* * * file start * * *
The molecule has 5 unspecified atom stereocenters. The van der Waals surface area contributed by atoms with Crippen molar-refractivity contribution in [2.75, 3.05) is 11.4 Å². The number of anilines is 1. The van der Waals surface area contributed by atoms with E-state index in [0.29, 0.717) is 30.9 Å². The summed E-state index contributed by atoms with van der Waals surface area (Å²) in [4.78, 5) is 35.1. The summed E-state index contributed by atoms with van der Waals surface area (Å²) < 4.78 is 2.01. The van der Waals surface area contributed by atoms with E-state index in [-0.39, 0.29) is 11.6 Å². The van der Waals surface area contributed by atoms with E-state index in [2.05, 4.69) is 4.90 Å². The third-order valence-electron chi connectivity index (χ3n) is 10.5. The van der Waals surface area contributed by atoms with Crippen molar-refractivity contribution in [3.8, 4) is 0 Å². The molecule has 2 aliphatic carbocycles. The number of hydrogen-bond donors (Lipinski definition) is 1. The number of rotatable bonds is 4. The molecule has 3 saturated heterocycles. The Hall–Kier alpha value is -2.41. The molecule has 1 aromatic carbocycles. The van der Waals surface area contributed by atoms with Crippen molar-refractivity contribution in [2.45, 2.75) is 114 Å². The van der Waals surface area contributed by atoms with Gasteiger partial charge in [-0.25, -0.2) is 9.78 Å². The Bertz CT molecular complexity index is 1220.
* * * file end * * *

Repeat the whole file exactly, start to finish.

The molecule has 5 unspecified atom stereocenters. The van der Waals surface area contributed by atoms with Crippen molar-refractivity contribution in [2.75, 3.05) is 11.4 Å². The number of anilines is 1. The van der Waals surface area contributed by atoms with E-state index in [0.29, 0.717) is 30.9 Å². The summed E-state index contributed by atoms with van der Waals surface area (Å²) in [4.78, 5) is 35.1. The summed E-state index contributed by atoms with van der Waals surface area (Å²) < 4.78 is 2.01. The van der Waals surface area contributed by atoms with E-state index in [-0.39, 0.29) is 11.6 Å². The van der Waals surface area contributed by atoms with E-state index in [2.05, 4.69) is 4.90 Å². The third-order valence-electron chi connectivity index (χ3n) is 10.5. The van der Waals surface area contributed by atoms with Crippen molar-refractivity contribution in [3.8, 4) is 0 Å². The molecule has 2 aliphatic carbocycles. The number of hydrogen-bond donors (Lipinski definition) is 1. The number of rotatable bonds is 4. The molecule has 3 saturated heterocycles. The Hall–Kier alpha value is -2.41. The molecule has 1 aromatic carbocycles. The van der Waals surface area contributed by atoms with Crippen molar-refractivity contribution in [2.45, 2.75) is 114 Å². The van der Waals surface area contributed by atoms with Gasteiger partial charge in [-0.25, -0.2) is 9.78 Å². The Bertz CT molecular complexity index is 1220.